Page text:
|drug4059||psychological and sociological interviews Wiki||0.71|
|drug1063||Digital intervention Wiki||0.71|
|drug1662||Information-only intervention Wiki||0.71|
|D001008||Anxiety Disorders NIH||0.11|
There are 2 clinical trials
The primary aim of the current study is to conduct a cluster-randomized control trial to evaluate the effectiveness of a novel digital intervention in reducing anxiety and digital eye strain compared to usual care among Chinese children during the period of home confinement.
Description: Change in anxiety will be measured by the Spence Children's Anxiety Scale (SCAS) designed by Spence (1998). The SCAS (45-item) is self-report scale with a 4-point Likert type, consisting of 44 items and one open-ended question. Overall assessment is done by total score.Measure: Change in anxiety Time: Baseline & at 2 weeks
Description: Syndromes of digital eye strain will be measured with the Computer Vision Syndrome Questionnaire (CVS-Q) designed by Seguí et al (2015). The self-reported CVS-Q questionnaire (16-item) evaluates the frequency (never, occasionally or often/always) and the intensity (moderate or intense) of 16 symptoms: burning, itching, feeling of a foreign body, tearing, excessive blinking, eye redness, eye pain, heavy eyelids, dryness, blurred vision, double vision, difficulty focusing for near vision, increased sensitivity to light, colored halos around objects, feeling that sight is worsening, and headache. Overall assessment is done by total score.Measure: Change in syndromes of digital eye strain Time: Baseline & at 2 weeks
Description: The PROMIS pediatric sleep disturbance questionnaire (4-item), designed by Forrest et al (2018), assesses self-reported experiences of sleep disturbance over the past 7 days. Raw score will be converted to T-Score.Measure: Change in sleeping quality Time: Baseline & at 2 weeks
Description: Participants will be asked to indicate the average time in hours per day spent on each the following activities: reading, writing, computer/PAD use, smart phone, watching TV, and playing video games.Measure: Changes in time (hour) spent on different near work activities Time: Baseline & at 2 weeks
The intensive care unit occupies a particular place in our health care system. The urgency of the clinical situations, the proportion of deaths encountered, and the daily workload is likely to generate suffering among staff. The health crisis linked to SARS-COV-2 is unprecedented and has leads to the unprecedented mobilisation of care providers, particularly in the ICU. Faced with the massive and growing influx of patients, human, therapeutic and material resources are overwhelmed and the teams are faced with an unusually heavy workload in a context of extreme tension. These professionals are thus exposed to a risk of over-investment, in a context of acute and repetitive stress, over an indeterminate period of time combining workload, emotional intensity with specific ethical issues, simultaneously affecting the professional sphere but also the personal and family sphere (confinement, risk of contamination). Now more than ever, the mental health of caregivers is an important concern, as highlighted by the CCNE. Mental health is understood in the way in which the individual responds specifically to work-related suffering by developing individual and collective defensive strategies. Thus, the issue of mental health in the ICU cannot be considered without taking into account the strategies that professionals put in place to combat stress and to contribute or not to the construction and stabilization of the work collective (collaboration, support). Ethical and/or psychological support systems have been set up in most of the establishments involved in the care of Covid-19 patients. However, the adequacy of these systems relative to the needs of professionals during and after the crisis is not yet known. We hypothesize that the psychological and social repercussions of this pandemic as well as the individual and collective strategies deployed by ICU care providers to deal with it will evolve in view of the progression of the crisis but also of the various types of support, particularly psychological and/or ethical, available to them.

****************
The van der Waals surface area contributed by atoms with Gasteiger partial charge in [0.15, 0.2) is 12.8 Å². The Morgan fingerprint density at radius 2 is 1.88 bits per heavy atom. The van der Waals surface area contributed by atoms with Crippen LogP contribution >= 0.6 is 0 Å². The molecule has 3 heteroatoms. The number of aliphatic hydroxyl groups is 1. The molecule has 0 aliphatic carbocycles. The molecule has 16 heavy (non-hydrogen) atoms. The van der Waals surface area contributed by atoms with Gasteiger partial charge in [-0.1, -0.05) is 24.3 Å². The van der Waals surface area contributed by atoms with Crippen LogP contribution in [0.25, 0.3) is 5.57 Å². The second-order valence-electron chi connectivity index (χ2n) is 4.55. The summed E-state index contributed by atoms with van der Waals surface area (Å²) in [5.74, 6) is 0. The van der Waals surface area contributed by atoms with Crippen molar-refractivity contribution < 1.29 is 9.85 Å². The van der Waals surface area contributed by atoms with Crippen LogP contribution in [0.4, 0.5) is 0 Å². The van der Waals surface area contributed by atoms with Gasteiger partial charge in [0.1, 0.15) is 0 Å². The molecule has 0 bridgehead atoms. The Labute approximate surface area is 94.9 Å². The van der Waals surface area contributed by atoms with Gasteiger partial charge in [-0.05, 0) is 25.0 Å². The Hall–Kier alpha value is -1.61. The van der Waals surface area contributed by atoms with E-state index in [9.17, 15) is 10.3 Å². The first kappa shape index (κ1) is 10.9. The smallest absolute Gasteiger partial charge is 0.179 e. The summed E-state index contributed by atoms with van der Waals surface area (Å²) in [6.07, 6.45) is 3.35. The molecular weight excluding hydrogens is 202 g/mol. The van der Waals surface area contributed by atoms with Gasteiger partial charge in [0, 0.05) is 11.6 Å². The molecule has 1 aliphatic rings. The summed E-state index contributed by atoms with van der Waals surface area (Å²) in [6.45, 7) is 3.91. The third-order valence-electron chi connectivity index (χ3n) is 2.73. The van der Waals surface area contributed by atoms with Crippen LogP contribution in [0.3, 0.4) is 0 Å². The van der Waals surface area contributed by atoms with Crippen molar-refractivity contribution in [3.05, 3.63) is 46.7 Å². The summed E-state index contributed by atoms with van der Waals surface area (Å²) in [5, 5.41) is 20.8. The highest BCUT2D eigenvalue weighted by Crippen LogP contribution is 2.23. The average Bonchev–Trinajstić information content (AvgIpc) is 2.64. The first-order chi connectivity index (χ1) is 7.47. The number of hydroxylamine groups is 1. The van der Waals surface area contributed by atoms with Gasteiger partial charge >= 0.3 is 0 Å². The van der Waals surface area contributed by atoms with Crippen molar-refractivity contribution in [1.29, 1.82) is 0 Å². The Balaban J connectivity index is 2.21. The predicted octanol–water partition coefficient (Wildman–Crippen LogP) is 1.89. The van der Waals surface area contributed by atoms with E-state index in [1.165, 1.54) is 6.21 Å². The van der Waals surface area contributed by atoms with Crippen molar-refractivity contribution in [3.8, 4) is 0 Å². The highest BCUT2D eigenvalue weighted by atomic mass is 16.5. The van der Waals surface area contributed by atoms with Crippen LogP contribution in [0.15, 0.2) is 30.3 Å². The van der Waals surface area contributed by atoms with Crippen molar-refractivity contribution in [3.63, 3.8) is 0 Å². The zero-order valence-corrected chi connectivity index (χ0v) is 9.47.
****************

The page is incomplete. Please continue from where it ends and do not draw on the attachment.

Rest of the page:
Description: This scale integrates generic stressors as well as factors specific to intensive care and crises.Measure: PS-ICU Scale Score Time: Through study completion, an average of 6 months after the epidemic peak
Data processed on September 26, 2020.
An HTML report was created for each of the unique drugs, MeSH, and HPO terms associated with COVID-19 clinical trials. Each report contains a list of either the drug, the MeSH terms, or the HPO terms. All of the terms in a category are displayed on the left-hand side of the report to enable easy navigation, and the reports contain a list of correlated drugs, MeSH, and HPO terms. Further, all reports contain the details of the clinical trials in which the term is referenced. Every clinical trial report shows the mapped HPO and MeSH terms, which are also hyperlinked. Related HPO terms, with their associated genes, protein mutations, and SNPs are also referenced in the report.Drug Reports MeSH Reports HPO Reports